Three weeks and counting

"I want to ride my bicycle, I want to ride it where I like."

- Freddie Mercury, Queen, Bicycle Race

I’m sitting in Aliwal North at a bicycle shop where my bicycle Stewie is getting some much needed love and attention. One day when I stop cycling, I might find a quiet place and write the book called “Zen and the Art of Bicycle Maintenance”, but first I need to learn something about Zen and something about bicycle maintenance. Through strange serendipitous ways I’ve been lucky to meet the right people at the right times to help me keep Stewie on the road, and slowly but surely I’m also learning about the difference between a benevolent creak and a threatening scraping sound – even though if you’re on a dirt road 50km from the nearest town you just pedal on and hope for the best! Luckily I was referred to Wiehan and Cedric at Berg Furniture in Aliwal North, and they’ve been kind enough to give the little beast an overhaul.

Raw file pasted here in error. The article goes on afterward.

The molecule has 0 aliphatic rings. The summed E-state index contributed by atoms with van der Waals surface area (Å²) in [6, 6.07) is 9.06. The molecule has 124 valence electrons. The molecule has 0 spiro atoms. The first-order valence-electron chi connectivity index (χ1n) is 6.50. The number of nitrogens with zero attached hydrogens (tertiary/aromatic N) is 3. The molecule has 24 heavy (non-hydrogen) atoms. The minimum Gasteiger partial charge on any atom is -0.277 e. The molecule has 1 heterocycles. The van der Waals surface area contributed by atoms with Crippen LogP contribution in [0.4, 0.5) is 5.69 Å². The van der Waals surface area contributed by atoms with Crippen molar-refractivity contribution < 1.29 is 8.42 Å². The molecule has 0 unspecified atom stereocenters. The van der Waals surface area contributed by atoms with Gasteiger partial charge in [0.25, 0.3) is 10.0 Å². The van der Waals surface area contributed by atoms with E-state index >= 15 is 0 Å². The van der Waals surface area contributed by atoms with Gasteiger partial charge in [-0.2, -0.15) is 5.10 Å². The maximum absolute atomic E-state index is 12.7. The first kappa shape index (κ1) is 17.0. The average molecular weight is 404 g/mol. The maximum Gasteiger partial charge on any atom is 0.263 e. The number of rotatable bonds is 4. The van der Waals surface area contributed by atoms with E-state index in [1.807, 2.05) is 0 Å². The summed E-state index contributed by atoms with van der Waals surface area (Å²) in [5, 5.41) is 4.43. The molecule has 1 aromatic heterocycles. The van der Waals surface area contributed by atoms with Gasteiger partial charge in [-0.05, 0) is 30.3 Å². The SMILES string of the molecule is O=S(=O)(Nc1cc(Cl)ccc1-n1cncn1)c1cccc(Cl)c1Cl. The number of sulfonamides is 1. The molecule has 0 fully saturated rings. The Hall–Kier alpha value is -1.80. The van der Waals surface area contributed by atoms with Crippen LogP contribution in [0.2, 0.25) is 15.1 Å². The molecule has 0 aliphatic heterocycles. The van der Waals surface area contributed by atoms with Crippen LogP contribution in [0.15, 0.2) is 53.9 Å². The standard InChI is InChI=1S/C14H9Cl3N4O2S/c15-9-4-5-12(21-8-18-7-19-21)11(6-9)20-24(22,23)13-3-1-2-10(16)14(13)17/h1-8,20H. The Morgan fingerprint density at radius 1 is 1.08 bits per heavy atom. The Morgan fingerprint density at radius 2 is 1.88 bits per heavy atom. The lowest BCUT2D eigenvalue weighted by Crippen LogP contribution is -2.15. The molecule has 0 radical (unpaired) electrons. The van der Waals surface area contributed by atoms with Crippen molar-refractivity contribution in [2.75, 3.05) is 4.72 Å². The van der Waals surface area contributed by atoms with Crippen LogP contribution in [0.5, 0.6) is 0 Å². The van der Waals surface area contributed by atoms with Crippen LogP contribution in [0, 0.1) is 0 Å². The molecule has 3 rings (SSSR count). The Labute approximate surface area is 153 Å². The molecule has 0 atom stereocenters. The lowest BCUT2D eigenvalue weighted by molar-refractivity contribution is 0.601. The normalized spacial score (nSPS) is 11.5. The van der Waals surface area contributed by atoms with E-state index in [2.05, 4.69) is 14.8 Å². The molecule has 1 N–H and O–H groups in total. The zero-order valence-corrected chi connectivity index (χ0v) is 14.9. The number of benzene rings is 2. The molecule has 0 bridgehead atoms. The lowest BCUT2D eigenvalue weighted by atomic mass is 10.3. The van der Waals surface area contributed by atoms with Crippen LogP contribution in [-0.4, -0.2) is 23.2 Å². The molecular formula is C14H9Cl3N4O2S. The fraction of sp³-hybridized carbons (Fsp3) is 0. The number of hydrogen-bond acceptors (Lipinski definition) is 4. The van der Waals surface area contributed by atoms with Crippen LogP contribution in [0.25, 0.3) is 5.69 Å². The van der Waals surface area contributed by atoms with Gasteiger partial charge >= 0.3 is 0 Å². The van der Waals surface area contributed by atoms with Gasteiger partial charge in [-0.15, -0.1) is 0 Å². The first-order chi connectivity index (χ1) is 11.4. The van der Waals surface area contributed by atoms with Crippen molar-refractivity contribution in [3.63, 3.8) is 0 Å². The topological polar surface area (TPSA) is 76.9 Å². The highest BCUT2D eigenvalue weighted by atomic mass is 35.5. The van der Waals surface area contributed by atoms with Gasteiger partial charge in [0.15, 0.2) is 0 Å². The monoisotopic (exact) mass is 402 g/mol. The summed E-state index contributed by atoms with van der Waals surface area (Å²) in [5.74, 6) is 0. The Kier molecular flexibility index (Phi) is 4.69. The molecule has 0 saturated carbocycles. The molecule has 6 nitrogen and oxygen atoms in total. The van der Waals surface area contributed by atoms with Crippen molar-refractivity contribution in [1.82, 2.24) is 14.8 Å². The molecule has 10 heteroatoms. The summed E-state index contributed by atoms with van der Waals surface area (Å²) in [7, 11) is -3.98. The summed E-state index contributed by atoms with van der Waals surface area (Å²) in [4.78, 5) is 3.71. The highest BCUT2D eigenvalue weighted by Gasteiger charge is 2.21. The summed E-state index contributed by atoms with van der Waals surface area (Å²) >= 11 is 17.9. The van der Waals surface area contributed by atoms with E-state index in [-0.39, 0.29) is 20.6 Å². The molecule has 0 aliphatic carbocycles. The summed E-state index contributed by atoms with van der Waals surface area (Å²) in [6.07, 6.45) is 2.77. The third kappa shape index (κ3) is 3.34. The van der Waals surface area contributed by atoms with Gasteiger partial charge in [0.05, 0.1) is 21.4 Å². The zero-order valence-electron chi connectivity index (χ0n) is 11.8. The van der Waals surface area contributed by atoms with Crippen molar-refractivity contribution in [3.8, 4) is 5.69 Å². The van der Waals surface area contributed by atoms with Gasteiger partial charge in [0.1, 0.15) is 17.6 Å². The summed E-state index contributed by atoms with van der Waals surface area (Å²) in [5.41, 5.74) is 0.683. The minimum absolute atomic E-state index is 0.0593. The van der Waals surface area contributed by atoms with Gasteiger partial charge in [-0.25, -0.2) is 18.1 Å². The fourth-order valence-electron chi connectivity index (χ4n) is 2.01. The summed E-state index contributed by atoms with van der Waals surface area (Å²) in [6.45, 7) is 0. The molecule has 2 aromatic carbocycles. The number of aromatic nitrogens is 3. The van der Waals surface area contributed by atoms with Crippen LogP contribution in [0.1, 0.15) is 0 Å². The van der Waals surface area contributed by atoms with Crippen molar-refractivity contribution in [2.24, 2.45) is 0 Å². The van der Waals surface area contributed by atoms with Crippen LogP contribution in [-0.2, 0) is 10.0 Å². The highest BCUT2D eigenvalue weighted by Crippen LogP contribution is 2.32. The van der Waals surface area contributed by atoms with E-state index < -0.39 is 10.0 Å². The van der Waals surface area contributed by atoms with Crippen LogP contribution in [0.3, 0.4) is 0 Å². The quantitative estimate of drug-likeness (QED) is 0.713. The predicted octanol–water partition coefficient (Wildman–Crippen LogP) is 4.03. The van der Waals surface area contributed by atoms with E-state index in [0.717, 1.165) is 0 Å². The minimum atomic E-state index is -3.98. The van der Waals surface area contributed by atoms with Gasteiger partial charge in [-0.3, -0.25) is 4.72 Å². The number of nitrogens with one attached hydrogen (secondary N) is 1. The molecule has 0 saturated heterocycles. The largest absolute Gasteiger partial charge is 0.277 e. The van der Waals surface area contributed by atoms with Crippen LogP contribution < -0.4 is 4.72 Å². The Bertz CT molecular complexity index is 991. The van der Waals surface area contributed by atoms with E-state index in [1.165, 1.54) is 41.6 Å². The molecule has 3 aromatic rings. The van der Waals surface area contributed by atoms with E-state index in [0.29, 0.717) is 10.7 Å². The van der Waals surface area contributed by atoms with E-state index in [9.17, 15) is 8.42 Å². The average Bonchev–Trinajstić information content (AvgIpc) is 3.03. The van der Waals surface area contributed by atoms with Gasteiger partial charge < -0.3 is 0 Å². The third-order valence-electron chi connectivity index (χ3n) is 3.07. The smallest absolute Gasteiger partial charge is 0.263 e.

I’ve been on the road three weeks, so I thought I would give you a summary of my favourite moments, as well as some things I’ve learnt along the way.

The first photo I took was about 15km from my parent’s farm. Barely on the road, but the feeling of freedom was dizzying! See that ditch? That’s what the roads look like in Mpumalanga. It was through one of those that I bent my back wheel’s rim – my tyre was deflated and I only discovered on the road that my pump had worn out and didn’t work any more!

Lesson #1: Check all your tools and gear before you leave. (I’m not great at planning and preparing, but tour cycling is teaching me how to pay attention to the smallest things before they become a problem!)


I spent my first night sleeping in a chapel in the small village of Val. It's quirky, it's peaceful, it's so very interesting. Val Hotel owner Rita gave me a small gift to pass on to my next hosts, and I've been carrying small gifts from one place to the next ever since! I've given and received key chain holders, bangles, seeds and white board markers - little souvenirs for the wonderful people who have been generous enough to give me a shower and a bed (and always a meal!) for the night.

Lesson #2: Always be willing to give and share, even if it seems like something insignificant, it will help you so much along the way!